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Brad Ives of Oak Bluffs Imports
Ships' Timbers from Suriname Jungles

Martha's Vineyard Times July 29, 1999



A Vessel of His Own
Mr. Ives left Sophia in New Bedford in 1978 and began to look for a boat to operate on his own. In October of that year his search took him to Scandinavia, where he found Edna, a schooner built in Holland in 1916 for the North Sea herring fishery.

"I found her in a little town in Denmark." He says Edna had been for sale for five years but was no longer listed with any brokers "because the owner was so cantankerous. She was just sitting there with a little ‘for sale’ sign." The cantankerous captain, Egner Christiansen, then 80 years old, had carried cargo with Edna in Denmark for 43 years.
Mr. Ives bought Edna "as is, where is," and replaced some steel plating in the aging hull before sailing her to Portugal, where she underwent a nine-month refit. She was now ready for her new life as an international cargo vessel, and Mr. Ives set sail for Boston via the Canary Islands in 1979 with two crew, his first wife, and their young daughter. They were carrying a cargo of Portuguese cobblestones which they sold in the Canaries and New England.

"We had some false starts," he says. When a contract to carry a cargo of dynamite fell through, they set off for Africa with a load of used American clothes, expecting to trade them for handicrafts. Instead they returned with a load of tropical hardwood which they sold in the West Indies and in New England.

From 1980 to 1987, Mr. Ives operated Edna and Deep Water Ventures, mostly in the construction materials trade. Bricks from New Bedford and tropical hardwoods from Africa and South America were in demand in the Virgin Islands during the building boom of the 1980s. Later, lumber from Singapore, Indonesia, and Malaysia was sold retail on the waterfront in San Francisco.

Visit to Suriname
Edna began to visit Suriname in 1982 to buy hardwoods for trade in St. John, U.S. Virgin Islands. Nat Benjamin of Gannon and Benjamin, Vineyard Haven boat builders, says his business ordered its first load of lumber from Deep Water Ventures in 1984. He says the 40 tons of wood, mostly silverballi, was used for several boatbuilding and repair projects, including the construction of Lana and Hartley, a 44-foot schooner.

In 1987, the shipboard life was beginning to wear on his family, so Edna was sold after being on the market for only two weeks, and Mr. Ives moved ashore. For 10 years, Mr. Ives held a wide variety of jobs: fishing in Hawaii, running a freighter in the West Indies hauling lumber, supplying teak from Singapore and Burma, and a variety of boatbuilding and repair jobs. Mr. Ives returned to Martha's Vineyard in 1993 to work on the rebuild of When and If, the late Gen. George Patton's schooner now operated by Gannon and Benjamin in the charter business.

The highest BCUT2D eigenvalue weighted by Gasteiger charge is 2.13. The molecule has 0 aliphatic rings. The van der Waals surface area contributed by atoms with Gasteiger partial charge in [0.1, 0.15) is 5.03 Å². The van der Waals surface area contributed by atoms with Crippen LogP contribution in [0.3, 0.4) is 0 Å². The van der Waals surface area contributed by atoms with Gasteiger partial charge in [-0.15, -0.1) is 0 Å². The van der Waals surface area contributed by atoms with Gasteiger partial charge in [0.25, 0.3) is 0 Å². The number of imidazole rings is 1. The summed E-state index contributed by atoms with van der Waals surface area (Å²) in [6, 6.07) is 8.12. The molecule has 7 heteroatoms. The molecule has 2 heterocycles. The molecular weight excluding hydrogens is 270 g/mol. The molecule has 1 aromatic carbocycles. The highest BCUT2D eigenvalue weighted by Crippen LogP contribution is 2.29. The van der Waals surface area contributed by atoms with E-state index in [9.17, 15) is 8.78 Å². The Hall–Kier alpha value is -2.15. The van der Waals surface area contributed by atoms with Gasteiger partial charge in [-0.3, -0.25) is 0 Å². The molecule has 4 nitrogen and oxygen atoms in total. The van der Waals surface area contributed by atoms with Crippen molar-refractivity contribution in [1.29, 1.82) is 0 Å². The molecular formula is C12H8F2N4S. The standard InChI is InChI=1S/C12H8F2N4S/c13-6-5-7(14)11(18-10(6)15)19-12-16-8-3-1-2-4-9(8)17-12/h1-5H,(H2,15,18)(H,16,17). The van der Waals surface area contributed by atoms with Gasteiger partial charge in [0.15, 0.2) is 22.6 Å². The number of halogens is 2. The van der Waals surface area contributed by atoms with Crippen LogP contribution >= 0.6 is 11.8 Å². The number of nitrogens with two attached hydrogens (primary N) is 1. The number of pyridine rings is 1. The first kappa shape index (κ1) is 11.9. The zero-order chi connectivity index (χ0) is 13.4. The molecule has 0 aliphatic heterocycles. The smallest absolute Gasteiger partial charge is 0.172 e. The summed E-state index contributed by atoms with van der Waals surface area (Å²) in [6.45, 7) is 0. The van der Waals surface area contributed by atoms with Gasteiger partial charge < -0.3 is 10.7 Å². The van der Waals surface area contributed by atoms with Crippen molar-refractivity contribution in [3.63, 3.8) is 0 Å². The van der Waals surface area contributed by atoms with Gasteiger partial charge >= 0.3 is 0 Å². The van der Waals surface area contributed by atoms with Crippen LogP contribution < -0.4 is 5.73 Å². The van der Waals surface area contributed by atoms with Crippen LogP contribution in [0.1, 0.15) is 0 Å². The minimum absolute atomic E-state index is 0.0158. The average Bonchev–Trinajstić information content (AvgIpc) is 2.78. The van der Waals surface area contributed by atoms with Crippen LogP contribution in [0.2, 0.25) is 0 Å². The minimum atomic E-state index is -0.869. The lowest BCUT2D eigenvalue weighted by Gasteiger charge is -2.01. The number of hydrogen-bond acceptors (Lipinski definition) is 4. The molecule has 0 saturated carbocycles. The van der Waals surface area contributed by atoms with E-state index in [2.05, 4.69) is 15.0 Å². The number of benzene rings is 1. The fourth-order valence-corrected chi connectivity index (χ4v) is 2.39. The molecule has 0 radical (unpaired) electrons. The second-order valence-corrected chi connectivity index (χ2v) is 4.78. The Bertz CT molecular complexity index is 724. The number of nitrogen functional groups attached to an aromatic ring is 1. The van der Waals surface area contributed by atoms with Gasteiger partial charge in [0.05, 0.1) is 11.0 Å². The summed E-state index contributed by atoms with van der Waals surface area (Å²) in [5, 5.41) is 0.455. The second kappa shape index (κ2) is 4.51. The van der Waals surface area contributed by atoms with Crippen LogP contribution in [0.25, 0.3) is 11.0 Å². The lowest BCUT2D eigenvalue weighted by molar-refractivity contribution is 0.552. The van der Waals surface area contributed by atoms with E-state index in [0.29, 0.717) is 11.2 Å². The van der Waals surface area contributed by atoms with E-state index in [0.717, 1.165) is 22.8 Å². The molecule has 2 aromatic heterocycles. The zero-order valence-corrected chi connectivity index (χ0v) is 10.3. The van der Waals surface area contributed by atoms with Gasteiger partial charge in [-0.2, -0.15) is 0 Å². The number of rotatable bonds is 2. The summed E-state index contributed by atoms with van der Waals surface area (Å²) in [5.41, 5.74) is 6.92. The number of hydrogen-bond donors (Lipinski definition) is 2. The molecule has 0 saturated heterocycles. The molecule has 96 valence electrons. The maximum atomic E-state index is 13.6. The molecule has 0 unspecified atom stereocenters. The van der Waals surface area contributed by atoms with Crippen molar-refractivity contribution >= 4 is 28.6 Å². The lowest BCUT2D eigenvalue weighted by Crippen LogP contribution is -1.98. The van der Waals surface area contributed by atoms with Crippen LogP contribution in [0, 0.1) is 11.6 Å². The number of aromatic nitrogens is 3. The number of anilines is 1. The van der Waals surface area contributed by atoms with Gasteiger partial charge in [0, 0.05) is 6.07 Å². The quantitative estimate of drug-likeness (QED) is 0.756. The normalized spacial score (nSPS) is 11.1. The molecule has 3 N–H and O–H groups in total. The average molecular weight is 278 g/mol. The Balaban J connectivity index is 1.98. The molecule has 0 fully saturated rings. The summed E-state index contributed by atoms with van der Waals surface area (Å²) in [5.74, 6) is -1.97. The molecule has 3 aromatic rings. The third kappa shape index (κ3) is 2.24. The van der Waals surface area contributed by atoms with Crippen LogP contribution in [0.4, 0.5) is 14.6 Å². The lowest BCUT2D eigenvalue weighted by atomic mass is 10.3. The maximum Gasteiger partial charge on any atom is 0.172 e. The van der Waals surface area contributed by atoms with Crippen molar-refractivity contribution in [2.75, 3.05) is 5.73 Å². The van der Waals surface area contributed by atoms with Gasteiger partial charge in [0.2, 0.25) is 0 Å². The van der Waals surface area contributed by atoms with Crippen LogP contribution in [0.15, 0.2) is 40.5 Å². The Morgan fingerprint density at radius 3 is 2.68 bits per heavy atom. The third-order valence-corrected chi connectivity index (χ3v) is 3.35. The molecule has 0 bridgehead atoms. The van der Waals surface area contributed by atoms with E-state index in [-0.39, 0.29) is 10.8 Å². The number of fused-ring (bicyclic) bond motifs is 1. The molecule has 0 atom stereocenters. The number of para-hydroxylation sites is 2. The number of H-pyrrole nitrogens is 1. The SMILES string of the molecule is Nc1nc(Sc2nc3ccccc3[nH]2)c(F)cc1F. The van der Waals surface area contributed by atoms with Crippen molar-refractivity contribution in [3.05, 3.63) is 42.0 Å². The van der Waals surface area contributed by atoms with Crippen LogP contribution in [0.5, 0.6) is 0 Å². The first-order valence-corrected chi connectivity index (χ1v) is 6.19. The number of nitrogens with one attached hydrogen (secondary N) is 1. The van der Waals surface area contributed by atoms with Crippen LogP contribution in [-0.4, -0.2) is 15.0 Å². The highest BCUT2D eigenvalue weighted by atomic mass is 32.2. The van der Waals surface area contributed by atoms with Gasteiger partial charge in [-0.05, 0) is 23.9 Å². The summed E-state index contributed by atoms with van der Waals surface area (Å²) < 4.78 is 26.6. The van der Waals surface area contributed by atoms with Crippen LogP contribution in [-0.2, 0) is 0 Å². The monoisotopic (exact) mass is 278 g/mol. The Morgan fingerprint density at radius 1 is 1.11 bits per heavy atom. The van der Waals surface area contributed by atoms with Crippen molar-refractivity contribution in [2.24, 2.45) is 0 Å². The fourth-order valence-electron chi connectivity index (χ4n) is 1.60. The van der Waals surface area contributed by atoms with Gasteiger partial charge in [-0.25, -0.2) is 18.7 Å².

Meanwhile, Suriname was embroiled in a devastating civil war. Sawmills were idle and exports ceased.

In 1997, Gannon and Benjamin was preparing to build Rebecca, 50-foot schooner designed by Nat Benjamin for filmmaker Dan Adams, and they contracted with Mr. Ives to acquire lumber for the project. With this and several other contracts, Mr. Ives once again visited Suriname and found many of the small sawmills he had known in dire need of work, still recovering from the civil war.

"Because I had to renew all my contacts down there, it took me five months to get it," Mr. Ives says of the effort to fill five cargo containers with 40,000 board feet of lumber to fill the orders.

Growing Business
The containers were finally shipped in November of 1997, and Mr. Ives has concentrated on growing the business since. He has several reliable customers and has supplied the wood for several projects, including two containers of angelique for the planking of the replica of Amistad currently under construction at Mystic Seaport Museum.

Gannon and Benjamin now uses Deep Water Ventures nearly exclusively as its supplier of tropical hardwoods. A powerboat which is nearing completion in the Gannon and Benjamin shop has an angelique backbone and wana planking supplied by Mr. Ives.

"He’s very knowledgeable about wood," Nat Benjamin says. "We especially like working with Brad. It’s not only a good product at a good price. It’s sustainable logging, and that’s something we’re very concerned about."

Mr. Benjamin stresses that durable, rot resistant wood in long lengths is getting more difficult to find. He says the angelique, wana, and silverballi they buy from Deep Water Ventures each has characteristics which suit them to the boatbuilders’ needs, and they are not in high demand or endangered. Their portion of the shipment from Avontuur is not slated for any particular project but to have in stock.

Mr. Ives is also keeping lumber in stock on the Island to sell to incidental customers.

"It's not full-time work yet," he says of Deep Water Ventures, "and I'm not sure I want it to be." He says he has thoughts of another large boat project similar to Edna, but shrugs when asked about the timeframe of such a venture. "This business is plenty right now, and life is pretty good."

Brad Ives and April Fountain plan to be married at their home in Oak Bluffs in September.

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